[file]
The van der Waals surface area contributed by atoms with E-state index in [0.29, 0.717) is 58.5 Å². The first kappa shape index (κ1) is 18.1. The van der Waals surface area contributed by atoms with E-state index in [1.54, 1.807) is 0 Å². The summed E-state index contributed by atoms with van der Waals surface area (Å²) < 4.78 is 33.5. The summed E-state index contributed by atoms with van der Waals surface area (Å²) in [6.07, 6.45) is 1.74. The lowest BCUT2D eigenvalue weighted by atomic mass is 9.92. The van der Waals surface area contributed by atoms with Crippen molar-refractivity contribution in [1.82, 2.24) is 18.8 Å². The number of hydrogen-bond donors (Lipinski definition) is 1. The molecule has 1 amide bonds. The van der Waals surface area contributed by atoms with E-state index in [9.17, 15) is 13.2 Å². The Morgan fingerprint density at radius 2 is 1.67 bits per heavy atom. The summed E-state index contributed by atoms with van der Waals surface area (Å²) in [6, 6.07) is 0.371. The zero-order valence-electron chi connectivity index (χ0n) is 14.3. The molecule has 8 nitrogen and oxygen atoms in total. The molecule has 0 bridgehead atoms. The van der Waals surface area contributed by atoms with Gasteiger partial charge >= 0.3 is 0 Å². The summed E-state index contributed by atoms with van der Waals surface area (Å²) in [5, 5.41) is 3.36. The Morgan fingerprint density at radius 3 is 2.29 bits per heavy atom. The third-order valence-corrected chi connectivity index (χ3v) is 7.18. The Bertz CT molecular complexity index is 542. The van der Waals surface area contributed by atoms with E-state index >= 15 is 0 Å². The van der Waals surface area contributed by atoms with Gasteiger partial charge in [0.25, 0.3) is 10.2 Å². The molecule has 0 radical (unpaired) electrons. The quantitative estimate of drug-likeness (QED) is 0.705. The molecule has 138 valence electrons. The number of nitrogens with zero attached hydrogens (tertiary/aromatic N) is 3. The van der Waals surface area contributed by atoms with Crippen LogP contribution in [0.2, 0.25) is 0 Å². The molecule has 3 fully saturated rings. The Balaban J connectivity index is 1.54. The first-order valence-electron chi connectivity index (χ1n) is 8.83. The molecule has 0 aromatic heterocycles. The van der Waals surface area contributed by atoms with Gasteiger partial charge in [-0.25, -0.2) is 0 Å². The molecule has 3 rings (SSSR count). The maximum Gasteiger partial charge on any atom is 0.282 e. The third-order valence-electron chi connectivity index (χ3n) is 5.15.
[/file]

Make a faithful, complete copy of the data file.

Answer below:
The van der Waals surface area contributed by atoms with E-state index in [0.29, 0.717) is 58.5 Å². The first kappa shape index (κ1) is 18.1. The van der Waals surface area contributed by atoms with E-state index in [1.54, 1.807) is 0 Å². The summed E-state index contributed by atoms with van der Waals surface area (Å²) < 4.78 is 33.5. The summed E-state index contributed by atoms with van der Waals surface area (Å²) in [6.07, 6.45) is 1.74. The lowest BCUT2D eigenvalue weighted by atomic mass is 9.92. The van der Waals surface area contributed by atoms with Crippen molar-refractivity contribution in [1.82, 2.24) is 18.8 Å². The number of hydrogen-bond donors (Lipinski definition) is 1. The molecule has 1 amide bonds. The van der Waals surface area contributed by atoms with E-state index in [9.17, 15) is 13.2 Å². The Morgan fingerprint density at radius 2 is 1.67 bits per heavy atom. The summed E-state index contributed by atoms with van der Waals surface area (Å²) in [6, 6.07) is 0.371. The zero-order valence-electron chi connectivity index (χ0n) is 14.3. The molecule has 8 nitrogen and oxygen atoms in total. The molecule has 0 bridgehead atoms. The van der Waals surface area contributed by atoms with Gasteiger partial charge >= 0.3 is 0 Å². The summed E-state index contributed by atoms with van der Waals surface area (Å²) in [5, 5.41) is 3.36. The Morgan fingerprint density at radius 3 is 2.29 bits per heavy atom. The third-order valence-corrected chi connectivity index (χ3v) is 7.18. The Bertz CT molecular complexity index is 542. The van der Waals surface area contributed by atoms with E-state index >= 15 is 0 Å². The van der Waals surface area contributed by atoms with Gasteiger partial charge in [0.25, 0.3) is 10.2 Å². The molecule has 0 radical (unpaired) electrons. The quantitative estimate of drug-likeness (QED) is 0.705. The molecule has 138 valence electrons. The number of nitrogens with zero attached hydrogens (tertiary/aromatic N) is 3. The van der Waals surface area contributed by atoms with Crippen LogP contribution in [0.2, 0.25) is 0 Å². The molecule has 3 fully saturated rings. The Balaban J connectivity index is 1.54. The first-order valence-electron chi connectivity index (χ1n) is 8.83. The molecule has 0 aromatic heterocycles. The van der Waals surface area contributed by atoms with Gasteiger partial charge in [-0.25, -0.2) is 0 Å². The molecule has 3 rings (SSSR count). The maximum Gasteiger partial charge on any atom is 0.282 e. The third-order valence-electron chi connectivity index (χ3n) is 5.15.